What is Social Anxiety?
Social anxiety is persistent fear of social and/or performance situations due to beliefs that one will say or do something that will eventuate in humiliation or embarrassment. These concerns can become so consuming and so serious that social interactions are avoided or endured with intense discomfort. Social anxiety can vary in children and adolescents; some children may only feel anxious and attempt to avoid speaking or performing in public (e.g., oral presentations), while other children fear and avoid a wide range of social situations and experience significant difficulties developing and maintaining meaningful friendships.
Social anxiety can develop on the back of a stressful or embarrassing experience or can snowball over time. It can be easy to miss social anxiety, as often children who are socially anxiety come across as being quiet and obedient/compliant in school. If not addressed early, social anxiety can lead to poor school performance, reduced confidence in social situations and in the self, difficulties developing and maintaining friendships, depression, and later substance misuse.
- Does your child appear shy or withdrawn e.g. declining social invitations and staying home on weekends rather than going out with friends
- Have you noticed your child experiencing difficulties making friends or joining in groups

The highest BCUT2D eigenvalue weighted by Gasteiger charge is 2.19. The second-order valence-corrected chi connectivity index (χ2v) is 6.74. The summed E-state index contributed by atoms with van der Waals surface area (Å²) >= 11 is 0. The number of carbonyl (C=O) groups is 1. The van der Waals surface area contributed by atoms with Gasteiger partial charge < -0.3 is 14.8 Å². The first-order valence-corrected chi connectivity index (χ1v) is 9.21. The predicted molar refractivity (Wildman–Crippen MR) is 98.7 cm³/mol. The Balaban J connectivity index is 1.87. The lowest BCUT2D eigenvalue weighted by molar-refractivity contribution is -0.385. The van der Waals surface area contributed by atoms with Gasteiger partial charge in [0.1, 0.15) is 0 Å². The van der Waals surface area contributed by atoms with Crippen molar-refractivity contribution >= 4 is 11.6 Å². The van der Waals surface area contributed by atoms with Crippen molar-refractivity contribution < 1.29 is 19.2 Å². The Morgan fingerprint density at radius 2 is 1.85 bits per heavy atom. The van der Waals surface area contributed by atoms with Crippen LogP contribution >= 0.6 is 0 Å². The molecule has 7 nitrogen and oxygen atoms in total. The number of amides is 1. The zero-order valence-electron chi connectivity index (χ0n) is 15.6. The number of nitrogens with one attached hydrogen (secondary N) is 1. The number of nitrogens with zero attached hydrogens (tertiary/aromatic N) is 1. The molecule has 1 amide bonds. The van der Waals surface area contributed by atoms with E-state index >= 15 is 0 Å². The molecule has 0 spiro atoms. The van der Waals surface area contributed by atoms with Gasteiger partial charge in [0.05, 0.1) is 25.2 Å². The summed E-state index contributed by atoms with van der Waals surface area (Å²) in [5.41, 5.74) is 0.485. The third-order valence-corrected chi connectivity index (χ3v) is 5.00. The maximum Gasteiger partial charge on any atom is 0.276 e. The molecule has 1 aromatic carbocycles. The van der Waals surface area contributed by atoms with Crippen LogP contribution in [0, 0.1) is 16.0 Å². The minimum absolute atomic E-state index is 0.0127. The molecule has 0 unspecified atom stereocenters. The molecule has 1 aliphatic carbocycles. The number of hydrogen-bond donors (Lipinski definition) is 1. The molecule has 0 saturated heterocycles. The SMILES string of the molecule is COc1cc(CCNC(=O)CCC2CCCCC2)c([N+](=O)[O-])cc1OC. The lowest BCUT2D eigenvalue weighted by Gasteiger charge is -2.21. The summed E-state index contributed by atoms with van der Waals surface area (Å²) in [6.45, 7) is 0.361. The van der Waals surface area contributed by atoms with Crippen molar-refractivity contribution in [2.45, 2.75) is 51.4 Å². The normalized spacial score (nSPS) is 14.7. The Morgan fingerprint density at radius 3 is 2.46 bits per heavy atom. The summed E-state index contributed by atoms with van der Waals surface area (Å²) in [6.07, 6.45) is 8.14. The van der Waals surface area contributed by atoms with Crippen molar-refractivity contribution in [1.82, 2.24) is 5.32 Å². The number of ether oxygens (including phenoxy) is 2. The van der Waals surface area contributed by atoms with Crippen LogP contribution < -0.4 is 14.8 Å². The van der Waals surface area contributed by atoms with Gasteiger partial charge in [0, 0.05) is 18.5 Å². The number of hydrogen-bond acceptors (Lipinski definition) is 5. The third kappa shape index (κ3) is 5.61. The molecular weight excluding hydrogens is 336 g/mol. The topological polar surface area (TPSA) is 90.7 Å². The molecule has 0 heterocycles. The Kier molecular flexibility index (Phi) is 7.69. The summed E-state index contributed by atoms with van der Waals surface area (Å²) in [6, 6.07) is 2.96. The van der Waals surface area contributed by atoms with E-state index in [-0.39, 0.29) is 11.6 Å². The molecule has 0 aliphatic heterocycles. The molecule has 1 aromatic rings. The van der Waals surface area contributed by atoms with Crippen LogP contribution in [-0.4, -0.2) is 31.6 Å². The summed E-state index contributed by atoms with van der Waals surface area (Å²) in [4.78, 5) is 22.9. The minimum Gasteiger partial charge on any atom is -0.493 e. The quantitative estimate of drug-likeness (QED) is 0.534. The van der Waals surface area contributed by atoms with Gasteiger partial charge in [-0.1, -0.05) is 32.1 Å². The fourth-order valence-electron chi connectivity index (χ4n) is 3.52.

- Does your child have a limited number of friends
- Does your child avoiding social situations in which they are the centre of attention (e.g., answering questions in class, oral presentations)
- Have you noticed your child having difficulties maintaining eye contact with others
- Does your child tend to ask for yourself or another trusted adult to be present for social situations
- Does your child attempt to avoid going to school, especially in the event of a situation where they would have to be the focus of attention (e.g., show-and-tell)
- Does your child have difficulties making purchases from the supermarket or ordering food on their own
What Treatments are Recommended for Social anxiety?
Cognitive Behavioural Therapy (CBT) is the treatment of choice for social anxiety. The key components of CBT involves teaching children to understand and manage social anxiety through recognising their anxious body signs and unhelpful thought patterns which maintain their anxiety. Children are then taught various strategies including relaxation training and ways to develop more realistic and adaptive interpretations of social situations. Treatment for social phobia also incorporates gradual exposure to a variety of social situations which they have identified as difficult for them, so that they can practice implementing their new coping skills under the guidance of the psychologist.